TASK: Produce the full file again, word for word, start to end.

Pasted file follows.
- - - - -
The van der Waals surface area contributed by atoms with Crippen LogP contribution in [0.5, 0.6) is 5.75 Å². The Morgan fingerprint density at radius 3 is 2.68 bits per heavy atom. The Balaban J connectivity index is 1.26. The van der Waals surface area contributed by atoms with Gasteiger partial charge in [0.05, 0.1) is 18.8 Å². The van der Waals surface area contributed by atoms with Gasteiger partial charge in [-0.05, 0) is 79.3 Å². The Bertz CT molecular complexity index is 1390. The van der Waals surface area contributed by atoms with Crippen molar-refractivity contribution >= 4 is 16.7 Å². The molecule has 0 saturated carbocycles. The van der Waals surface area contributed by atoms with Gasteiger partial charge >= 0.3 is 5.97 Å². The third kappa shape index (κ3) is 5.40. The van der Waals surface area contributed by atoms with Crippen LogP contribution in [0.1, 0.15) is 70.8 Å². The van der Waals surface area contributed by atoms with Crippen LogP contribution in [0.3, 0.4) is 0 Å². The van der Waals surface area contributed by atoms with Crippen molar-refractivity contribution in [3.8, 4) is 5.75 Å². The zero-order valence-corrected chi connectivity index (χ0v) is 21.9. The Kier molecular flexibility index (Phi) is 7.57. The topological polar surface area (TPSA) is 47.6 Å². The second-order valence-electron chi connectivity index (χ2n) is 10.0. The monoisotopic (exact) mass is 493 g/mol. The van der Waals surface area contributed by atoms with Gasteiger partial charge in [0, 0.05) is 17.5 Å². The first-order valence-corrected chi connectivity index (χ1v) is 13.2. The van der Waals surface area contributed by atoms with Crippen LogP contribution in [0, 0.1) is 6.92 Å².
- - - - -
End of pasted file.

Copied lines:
The van der Waals surface area contributed by atoms with Crippen LogP contribution in [0.5, 0.6) is 5.75 Å². The Morgan fingerprint density at radius 3 is 2.68 bits per heavy atom. The Balaban J connectivity index is 1.26. The van der Waals surface area contributed by atoms with Gasteiger partial charge in [0.05, 0.1) is 18.8 Å². The van der Waals surface area contributed by atoms with Gasteiger partial charge in [-0.05, 0) is 79.3 Å². The Bertz CT molecular complexity index is 1390. The van der Waals surface area contributed by atoms with Crippen molar-refractivity contribution >= 4 is 16.7 Å². The molecule has 0 saturated carbocycles. The van der Waals surface area contributed by atoms with Gasteiger partial charge >= 0.3 is 5.97 Å². The third kappa shape index (κ3) is 5.40. The van der Waals surface area contributed by atoms with Crippen LogP contribution in [0.1, 0.15) is 70.8 Å². The van der Waals surface area contributed by atoms with Crippen LogP contribution in [0.3, 0.4) is 0 Å². The van der Waals surface area contributed by atoms with Crippen molar-refractivity contribution in [3.8, 4) is 5.75 Å². The zero-order valence-corrected chi connectivity index (χ0v) is 21.9. The Kier molecular flexibility index (Phi) is 7.57. The topological polar surface area (TPSA) is 47.6 Å². The second-order valence-electron chi connectivity index (χ2n) is 10.0. The monoisotopic (exact) mass is 493 g/mol. The van der Waals surface area contributed by atoms with Gasteiger partial charge in [0, 0.05) is 17.5 Å². The first-order valence-corrected chi connectivity index (χ1v) is 13.2. The van der Waals surface area contributed by atoms with Crippen LogP contribution in [0, 0.1) is 6.92 Å².